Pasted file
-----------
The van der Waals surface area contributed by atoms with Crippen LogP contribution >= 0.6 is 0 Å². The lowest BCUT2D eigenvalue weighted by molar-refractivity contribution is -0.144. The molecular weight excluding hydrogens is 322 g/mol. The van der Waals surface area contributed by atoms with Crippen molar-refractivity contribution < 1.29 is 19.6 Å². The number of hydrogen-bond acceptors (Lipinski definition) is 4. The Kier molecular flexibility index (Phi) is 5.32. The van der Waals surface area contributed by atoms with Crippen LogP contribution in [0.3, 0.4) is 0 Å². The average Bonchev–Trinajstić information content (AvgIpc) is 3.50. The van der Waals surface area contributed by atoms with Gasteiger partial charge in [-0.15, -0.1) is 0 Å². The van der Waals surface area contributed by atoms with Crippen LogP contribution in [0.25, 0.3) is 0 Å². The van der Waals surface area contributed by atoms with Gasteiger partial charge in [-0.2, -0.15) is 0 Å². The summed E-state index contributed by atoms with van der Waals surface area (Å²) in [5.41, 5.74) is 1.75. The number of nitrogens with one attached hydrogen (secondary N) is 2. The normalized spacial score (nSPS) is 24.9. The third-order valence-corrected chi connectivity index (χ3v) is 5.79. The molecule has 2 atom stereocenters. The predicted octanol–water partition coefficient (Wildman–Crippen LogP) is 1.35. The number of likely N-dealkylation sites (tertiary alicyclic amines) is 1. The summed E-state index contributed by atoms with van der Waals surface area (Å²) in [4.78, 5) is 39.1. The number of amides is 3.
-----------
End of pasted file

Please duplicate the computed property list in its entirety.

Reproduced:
The van der Waals surface area contributed by atoms with Crippen LogP contribution >= 0.6 is 0 Å². The lowest BCUT2D eigenvalue weighted by molar-refractivity contribution is -0.144. The molecular weight excluding hydrogens is 322 g/mol. The van der Waals surface area contributed by atoms with Crippen molar-refractivity contribution < 1.29 is 19.6 Å². The number of hydrogen-bond acceptors (Lipinski definition) is 4. The Kier molecular flexibility index (Phi) is 5.32. The van der Waals surface area contributed by atoms with Crippen LogP contribution in [0.3, 0.4) is 0 Å². The average Bonchev–Trinajstić information content (AvgIpc) is 3.50. The van der Waals surface area contributed by atoms with Gasteiger partial charge in [-0.15, -0.1) is 0 Å². The van der Waals surface area contributed by atoms with Crippen LogP contribution in [0.25, 0.3) is 0 Å². The van der Waals surface area contributed by atoms with Gasteiger partial charge in [-0.2, -0.15) is 0 Å². The summed E-state index contributed by atoms with van der Waals surface area (Å²) in [5.41, 5.74) is 1.75. The number of nitrogens with one attached hydrogen (secondary N) is 2. The normalized spacial score (nSPS) is 24.9. The third-order valence-corrected chi connectivity index (χ3v) is 5.79. The molecule has 2 atom stereocenters. The predicted octanol–water partition coefficient (Wildman–Crippen LogP) is 1.35. The number of likely N-dealkylation sites (tertiary alicyclic amines) is 1. The summed E-state index contributed by atoms with van der Waals surface area (Å²) in [4.78, 5) is 39.1. The number of amides is 3.